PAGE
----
18. Some Types Models • Mathematical Models • Based on mathematical formulas • Stream flow modeling, air quality modeling • GIS models • Based on data tied to a specific location • Risk of lead poisoning based on location, income, and housing age • Statistical models • Based on probability of will happen based on what has happened • The overall probability of getting cancer is X, and based on your risk factors, your risk is Y

  19. GIS model

  20. Positive Feedback loop • Also called a vicious cycle • A change in one direction causes a system to keep changing in that direction • i.e. Global warming, rewards

  21. Population Growth • Large populations mean large numbers of babies. • Large numbers of babies mean a bigger population • Overall vicious cycle

  22. Negative Feedback loop • A change in one direction causes the system to change in the opposite direction • i.e. homeostasis, heating systems

  23. Carrying Capacity • As populations grow, resources become scarce. • These resource limitations cause population size to shrink.

  24. Example 1 Population growth leads to family planning which leads to more birth control. Birth control leads to fewer pregnancies and less babies Positive or negative? Example 2 African countries have an AIDS epidemic, but do not have enough medicine or education to prevent new infections, leading to more infections. Positive or negative? Feedback Loops

  25. Example 3 Water vapor forms and rises due to hot temperatures. The water vapor in the air traps humidity and increases the temperature creating more water vapor. Positive or negative? Example 2 The temperature rises in the room triggering the AC, the AC cycles on, lowers the temperature, and turns off. Positive or negative? Feedback Loops

  26. Time Delays • The distance between a stimulus and the response to it. • Many environmental problems have large time delays which interrupt negative feedback loops • Smoking • Watershed pollution • Global warming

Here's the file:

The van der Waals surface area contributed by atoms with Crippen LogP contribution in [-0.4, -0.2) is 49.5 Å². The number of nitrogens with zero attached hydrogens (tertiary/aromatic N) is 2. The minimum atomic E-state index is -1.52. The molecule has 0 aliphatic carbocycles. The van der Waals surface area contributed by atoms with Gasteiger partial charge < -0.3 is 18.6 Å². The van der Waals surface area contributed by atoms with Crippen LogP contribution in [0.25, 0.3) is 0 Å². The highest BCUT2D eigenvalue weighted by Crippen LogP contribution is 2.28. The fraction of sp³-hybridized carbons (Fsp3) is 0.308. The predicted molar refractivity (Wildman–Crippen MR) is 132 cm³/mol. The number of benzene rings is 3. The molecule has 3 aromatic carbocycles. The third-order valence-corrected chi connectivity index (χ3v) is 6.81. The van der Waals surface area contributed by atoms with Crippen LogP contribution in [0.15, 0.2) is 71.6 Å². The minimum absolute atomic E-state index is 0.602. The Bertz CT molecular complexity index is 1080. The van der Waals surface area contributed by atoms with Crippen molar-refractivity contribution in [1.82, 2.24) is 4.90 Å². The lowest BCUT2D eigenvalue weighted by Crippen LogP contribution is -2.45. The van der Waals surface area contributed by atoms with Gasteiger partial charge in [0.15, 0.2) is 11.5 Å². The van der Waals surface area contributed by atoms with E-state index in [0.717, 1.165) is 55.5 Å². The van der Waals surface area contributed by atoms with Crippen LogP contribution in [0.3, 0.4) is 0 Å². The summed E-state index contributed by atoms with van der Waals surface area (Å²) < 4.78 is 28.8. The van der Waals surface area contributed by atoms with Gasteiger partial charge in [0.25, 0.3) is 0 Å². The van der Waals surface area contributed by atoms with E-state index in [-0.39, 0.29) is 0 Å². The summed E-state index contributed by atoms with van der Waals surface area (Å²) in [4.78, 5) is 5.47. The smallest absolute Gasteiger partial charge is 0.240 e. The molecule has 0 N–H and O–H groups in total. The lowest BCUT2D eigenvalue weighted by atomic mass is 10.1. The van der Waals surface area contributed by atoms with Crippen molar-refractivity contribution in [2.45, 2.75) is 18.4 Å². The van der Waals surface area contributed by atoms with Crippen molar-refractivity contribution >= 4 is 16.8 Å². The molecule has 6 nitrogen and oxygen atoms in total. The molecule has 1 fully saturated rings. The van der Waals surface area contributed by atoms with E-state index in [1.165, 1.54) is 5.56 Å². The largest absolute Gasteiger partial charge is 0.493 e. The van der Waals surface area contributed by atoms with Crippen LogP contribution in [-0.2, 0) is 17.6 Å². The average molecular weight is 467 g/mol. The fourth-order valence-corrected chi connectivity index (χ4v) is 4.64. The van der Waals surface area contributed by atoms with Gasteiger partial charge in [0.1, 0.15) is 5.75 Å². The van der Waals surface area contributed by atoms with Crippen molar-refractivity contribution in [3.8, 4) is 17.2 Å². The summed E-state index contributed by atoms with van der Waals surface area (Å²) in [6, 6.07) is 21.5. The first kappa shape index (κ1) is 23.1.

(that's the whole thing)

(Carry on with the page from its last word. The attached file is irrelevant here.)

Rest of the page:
27. Synergy • Two or more processes combine to be bigger than the sum of the parts. • i.e. two people can each lift 40 lbs, but together they can lift 120 lbs. • i.e. the Thailand tsunami

  28. MatterForms, Structure, and Quality • Matter is anything that has mass and takes up space. • Matter is found in two chemical forms: elements and compounds. • Various elements, compounds, or both can be found together in mixtures.

  29. Forms of Matter:Solid, Liquid, and Gas

  30. Atoms, Ions, and Molecules • Atoms: The smallest unit of matter that is unique to a particular element. • Ions: Electrically charged atoms or combinations of atoms. • Molecules: Combinations of two or more atoms of the same or different elements held together by chemical bonds.

  31. What are Atoms? • The main building blocks of an atom are positively charged PROTONS, uncharged NEUTRONS, and negatively charged ELECTRONS • Each atom has an extremely small center, or nucleus, containing protons and neutrons.


  33. Atomic Number and Mass Number. • Atomic number • The number of protons in the nucleus of each of its atoms. • Mass number • The total number of protons and neutrons in its nucleus.

  34. Elements are organized through the periodic table by classifications of metals, nonmetals, and metalloids

  35. Inorganic Compounds • All compounds not Organic (not living) • Ionic Compounds • Sodium chloride (NaCl) • Sodium bicarbonate (NaOH) • Covalent compounds • Hydrogen(H2) • Carbon dioxide (CO2) • Nitrogen dioxide (NO2) • Sulfur dioxide (SO2) • Ammonia (NH3)